In reference to Kent Hackman’s letter to The Beacon entitled “Uriah and Mary N. Chase Research Project Completed,” I must point out that Kent is being characteristically modest regarding his work. As a proofreader for this project, I can attest that his research has unearthed some historical gold nuggets for the people of Andover.
In the essay entitled “Mary Nettie Chase (1863-1959), Distinguished Andover Resident,” we learn that 36-year-old Mary Chase was already an experienced teacher and an accomplished leader of the Universal Suffrage Movement prior to moving to Andover to teach English and Science at Proctor Academy in 1899. During her first year here, she accepted the position of President of the New Hampshire Suffrage Association, thereby making Andover the epicenter of the women’s right-to-vote movement in this state.
A resident of Andover for four decades, Mary Chase traveled nationally as a compelling speaker and advocate for both suffrage and world peace, and she hosted renowned leaders and dignitaries at her home here. Equally intriguing is newfound evidence suggesting that Chase chose Proctor Academy and the town of Andover for her home because of this community’s reputation for enlightened social and spiritual values.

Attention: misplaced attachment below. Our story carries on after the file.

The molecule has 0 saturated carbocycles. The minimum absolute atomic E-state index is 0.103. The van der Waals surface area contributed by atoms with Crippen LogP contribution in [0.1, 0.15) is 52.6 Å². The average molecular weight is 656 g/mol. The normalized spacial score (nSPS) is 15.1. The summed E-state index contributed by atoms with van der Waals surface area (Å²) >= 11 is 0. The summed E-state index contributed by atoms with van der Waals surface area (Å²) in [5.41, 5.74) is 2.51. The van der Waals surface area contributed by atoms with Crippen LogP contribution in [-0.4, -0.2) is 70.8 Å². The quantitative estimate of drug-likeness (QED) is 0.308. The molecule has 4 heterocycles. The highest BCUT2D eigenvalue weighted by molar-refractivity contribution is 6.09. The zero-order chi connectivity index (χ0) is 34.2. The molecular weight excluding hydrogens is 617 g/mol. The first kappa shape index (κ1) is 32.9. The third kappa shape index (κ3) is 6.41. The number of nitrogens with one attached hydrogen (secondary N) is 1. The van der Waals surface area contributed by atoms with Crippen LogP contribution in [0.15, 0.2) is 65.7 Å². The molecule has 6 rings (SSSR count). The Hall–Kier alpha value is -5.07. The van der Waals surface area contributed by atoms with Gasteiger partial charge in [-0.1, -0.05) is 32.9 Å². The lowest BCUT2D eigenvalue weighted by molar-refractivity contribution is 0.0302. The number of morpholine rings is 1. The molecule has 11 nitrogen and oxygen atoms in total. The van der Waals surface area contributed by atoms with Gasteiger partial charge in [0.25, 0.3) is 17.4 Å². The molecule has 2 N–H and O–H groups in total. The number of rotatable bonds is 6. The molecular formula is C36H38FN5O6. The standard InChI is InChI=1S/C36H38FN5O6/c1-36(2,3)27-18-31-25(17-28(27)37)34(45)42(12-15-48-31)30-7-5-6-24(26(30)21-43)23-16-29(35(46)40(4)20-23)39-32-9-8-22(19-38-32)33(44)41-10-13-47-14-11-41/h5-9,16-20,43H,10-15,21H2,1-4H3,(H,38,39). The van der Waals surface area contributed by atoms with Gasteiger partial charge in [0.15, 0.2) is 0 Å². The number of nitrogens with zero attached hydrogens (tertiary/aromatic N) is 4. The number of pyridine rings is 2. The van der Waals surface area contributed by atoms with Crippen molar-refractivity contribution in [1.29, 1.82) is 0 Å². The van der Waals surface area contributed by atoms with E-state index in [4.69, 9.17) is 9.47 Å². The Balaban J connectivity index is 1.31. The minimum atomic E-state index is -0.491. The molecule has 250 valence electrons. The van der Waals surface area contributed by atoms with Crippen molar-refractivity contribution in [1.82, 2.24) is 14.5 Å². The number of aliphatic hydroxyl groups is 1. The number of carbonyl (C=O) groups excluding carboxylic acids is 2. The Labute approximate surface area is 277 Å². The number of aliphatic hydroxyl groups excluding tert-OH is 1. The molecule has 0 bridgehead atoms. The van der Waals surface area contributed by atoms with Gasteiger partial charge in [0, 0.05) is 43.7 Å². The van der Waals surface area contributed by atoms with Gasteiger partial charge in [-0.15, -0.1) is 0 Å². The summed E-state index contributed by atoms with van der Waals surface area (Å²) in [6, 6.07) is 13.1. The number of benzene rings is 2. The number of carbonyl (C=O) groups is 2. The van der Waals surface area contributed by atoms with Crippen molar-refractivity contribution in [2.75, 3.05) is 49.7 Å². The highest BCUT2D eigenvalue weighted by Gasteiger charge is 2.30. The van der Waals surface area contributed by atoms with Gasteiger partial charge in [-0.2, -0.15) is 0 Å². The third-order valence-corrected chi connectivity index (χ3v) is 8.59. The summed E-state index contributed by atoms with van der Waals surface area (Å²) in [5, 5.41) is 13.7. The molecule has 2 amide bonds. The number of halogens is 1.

Connected to Boston and Cambridge, Massachusetts, by railroad, Andover and its magnificent Proctor House Hotel attracted cosmopolitan intellectuals and Harvard-affiliated vacationers throughout the 1870s. It is likely many shared Mr. Proctor’s liberal Unitarian perspectives, as Harvard College was the seat of Unitarian thought in America.
When, in 1879, the Unitarian Association in Boston sought to open a school “free of religious orthodoxy,” John Proctor paid off the debts of the school in Andover that subsequently re-opened in 1881 bearing his name. For almost 80 years, Proctor Academy was formally affiliated with the Unitarian Universalist Association and a magnet for people who practiced the Unitarian tenet of honoring and respecting the beliefs of every individual.
Kent Hackmann documents that upon her arrival in Andover in 1899, Mary Chase — raised a Free Will Baptist — announced she was now Unitarian. Mary Chase lived a life dedicated to advancing humankind, and she found the community of her choice here in Andover, New Hampshire. Available at our local libraries, Kent’s work deserves our attention. Kent Hackmann deserves our gratitude.